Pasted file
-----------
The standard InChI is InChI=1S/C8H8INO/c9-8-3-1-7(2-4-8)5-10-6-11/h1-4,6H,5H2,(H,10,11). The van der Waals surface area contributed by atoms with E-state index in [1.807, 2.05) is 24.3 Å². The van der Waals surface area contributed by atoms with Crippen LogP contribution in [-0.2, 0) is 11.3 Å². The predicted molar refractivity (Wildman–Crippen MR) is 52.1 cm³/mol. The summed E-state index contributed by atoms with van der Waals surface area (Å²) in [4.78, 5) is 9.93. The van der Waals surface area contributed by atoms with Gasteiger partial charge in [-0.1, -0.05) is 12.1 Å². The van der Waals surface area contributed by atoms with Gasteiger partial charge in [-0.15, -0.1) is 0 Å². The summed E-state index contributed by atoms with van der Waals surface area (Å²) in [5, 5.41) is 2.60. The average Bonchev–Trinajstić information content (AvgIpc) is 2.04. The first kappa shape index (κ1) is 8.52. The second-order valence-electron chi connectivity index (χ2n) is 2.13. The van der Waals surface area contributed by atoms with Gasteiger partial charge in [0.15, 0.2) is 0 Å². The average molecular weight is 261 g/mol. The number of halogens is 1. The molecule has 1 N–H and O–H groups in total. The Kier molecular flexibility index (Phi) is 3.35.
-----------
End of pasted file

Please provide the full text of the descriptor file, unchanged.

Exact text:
The standard InChI is InChI=1S/C8H8INO/c9-8-3-1-7(2-4-8)5-10-6-11/h1-4,6H,5H2,(H,10,11). The van der Waals surface area contributed by atoms with E-state index in [1.807, 2.05) is 24.3 Å². The van der Waals surface area contributed by atoms with Crippen LogP contribution in [-0.2, 0) is 11.3 Å². The predicted molar refractivity (Wildman–Crippen MR) is 52.1 cm³/mol. The summed E-state index contributed by atoms with van der Waals surface area (Å²) in [4.78, 5) is 9.93. The van der Waals surface area contributed by atoms with Gasteiger partial charge in [-0.1, -0.05) is 12.1 Å². The van der Waals surface area contributed by atoms with Gasteiger partial charge in [-0.15, -0.1) is 0 Å². The summed E-state index contributed by atoms with van der Waals surface area (Å²) in [5, 5.41) is 2.60. The average Bonchev–Trinajstić information content (AvgIpc) is 2.04. The first kappa shape index (κ1) is 8.52. The second-order valence-electron chi connectivity index (χ2n) is 2.13. The van der Waals surface area contributed by atoms with Gasteiger partial charge in [0.15, 0.2) is 0 Å². The average molecular weight is 261 g/mol. The number of halogens is 1. The molecule has 1 N–H and O–H groups in total. The Kier molecular flexibility index (Phi) is 3.35.